HMS Diane

"... she certainly proved a sound, dry, weatherly ship, carrying an easy helm, wearing and staying quick and lying to remarkably well under reefed maincourse and mizen staysail, she lacked that thoroughbred quality, that extraordinary manoeuvrability and turn of speed close-hauled."

1813:  In The Thirteen Gun Salute, before reaching South America Jack Aubrey is recalled to England (although the Surprise continues its voyage to the Pacific under the command of Thomas Pullings) to be reinstated in the Navy and given the 32-gun frigate HMS Diane, formerly a new-built French ship he himself had captured with the Surprise in The Letter of Marque.  After sailing to the East Indies the Diane is eventually lost in a wreck upon rocks.

The Diane appears to have no direct "real world" counterpart, being described as having been rated at 30 guns in the French navy with the main battery guns as 18-pounders.  Jack mentions that she has "the scantlings of a 40-gun ship," indicating her unusually stout construction.  By 1813, however, France was not building frigates that small with such heavy guns.  A reasonable model may be provided by the Amphion class of 18-pounder 32-gun frigates built for the Royal Navy in the 1790's.  Although the design was of English origin, a French influence is evident in the length of the vessel, substantially greater than that standard for earlier British 32-gun frigates.  In 1826 the Amphion was utilized as a breakwater.

The data below are for HMS Amphion (Winfield 153):

Launched Length Keel Breadth Hold Tonnage Crew
1798 144' 1/2" 121' 6 7/8" 37' 7 1/4" 12' 6" 914 40/94 254

Armament:  Upper Deck twenty-six 18-pound long guns, Quarterdeck four 6-pound long guns and four 24-pound carronades, Forecastle two 6-pound long guns and two 24-pound carronades.

 WAmphion.jpg (80288 bytes)Plans for HMS Amphion (Lyon 26)


Nutmeg of Consolation

"... a tight, sweet, newly-coppered, broad-buttocked little ship, a solace to any man's heart."

1813:  After Jack and his crew are rescued early in The Nutmeg of Consolation from the site of the Diane's wreck, he assumes command of a captured Dutch 20-gun vessel that he renames as the Nutmeg of Consolation after one of the honorific names of a local sultan.  After Jack's rendezvous with the Surprise later in the novel, he again takes command of his old favorite and returns the Nutmeg to the local British governor.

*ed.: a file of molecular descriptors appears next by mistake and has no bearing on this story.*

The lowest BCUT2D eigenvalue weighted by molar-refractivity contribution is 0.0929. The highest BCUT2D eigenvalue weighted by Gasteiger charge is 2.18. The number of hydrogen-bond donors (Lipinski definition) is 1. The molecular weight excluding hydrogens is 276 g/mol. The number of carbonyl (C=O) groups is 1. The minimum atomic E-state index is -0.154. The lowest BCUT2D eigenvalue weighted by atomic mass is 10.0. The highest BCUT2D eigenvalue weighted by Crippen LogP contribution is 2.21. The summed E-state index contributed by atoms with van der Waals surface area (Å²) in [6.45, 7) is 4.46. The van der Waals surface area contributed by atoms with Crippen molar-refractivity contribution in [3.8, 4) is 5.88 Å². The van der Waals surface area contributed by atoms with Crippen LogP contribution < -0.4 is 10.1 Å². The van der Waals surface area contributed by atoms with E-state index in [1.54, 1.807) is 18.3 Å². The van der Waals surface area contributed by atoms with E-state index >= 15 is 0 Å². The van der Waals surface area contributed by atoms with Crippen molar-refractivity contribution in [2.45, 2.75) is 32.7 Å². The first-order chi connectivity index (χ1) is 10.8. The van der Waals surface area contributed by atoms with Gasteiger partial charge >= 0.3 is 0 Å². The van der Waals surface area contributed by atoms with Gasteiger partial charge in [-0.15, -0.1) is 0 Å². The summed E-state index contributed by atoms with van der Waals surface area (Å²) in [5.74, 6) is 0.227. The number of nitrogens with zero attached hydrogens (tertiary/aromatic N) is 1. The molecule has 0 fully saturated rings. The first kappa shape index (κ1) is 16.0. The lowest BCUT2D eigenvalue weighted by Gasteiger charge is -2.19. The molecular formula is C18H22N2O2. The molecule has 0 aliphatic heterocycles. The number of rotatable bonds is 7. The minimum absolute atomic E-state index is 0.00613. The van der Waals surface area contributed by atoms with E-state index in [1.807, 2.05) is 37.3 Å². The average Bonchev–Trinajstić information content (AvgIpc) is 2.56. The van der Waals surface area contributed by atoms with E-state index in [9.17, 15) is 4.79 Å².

Patrick O'Brian's notes for writing the novel indicate that he had two Royal Navy vessels in mind as possible models for the Nutmeg, although neither was a Dutch prize.  Given the description in the novel, it seems likely that the Sixth Rate Camilla of the Sphinx class was the basic prototype of the Nutmeg.

The data below are for HMS Camilla (Winfield 226):

Launched Length Keel Breadth Hold Tonnage Crew
1776 108' 1 1/4" 89' 10 3/8" 30' 1" 9' 8" 432 56/94 140

Armament:  Twenty 9-pound long guns.

 WSphinx.jpg (67989 bytes)Plans for HMS Sphinx (Lyon 90)


HMHV Surprise

1813:  Jack continues as captain of the Surprise throughout The Truelove (also known as Clarissa Oakes) and The Wine Dark Sea as he crosses the Pacific Ocean to the fictional island of Moahu and then to South America.  The official status of the Surprise at this point is complex.  She is a privately owned vessel ostensibly on a privateering cruise but, in fact, engaged in a secret Admiralty mission, commanded by a Royal Navy officer.  Technically, she is operating as "His Majesty's Hired Vessel Surprise".

  WSurprise.jpg (85976 bytes)Plans for HMS Surprise (Gardiner 110-11)



"Long and low, a right privateer."

1813:  In The Wine Dark Sea while cruising off the Pacific coast of Peru, Jack temporarily transfers to the captured 22-gun American-French privateer Franklin.

No direct model for the Franklin is obvious, although the description of her as "long and low" suggests that all her guns would have been carried on a single deck, perhaps like the captured French privateer Volage, a privateer captured by the Melampus in 1798 and taken into the Royal Navy as a Sixth Rate.  She was broken up in 1804.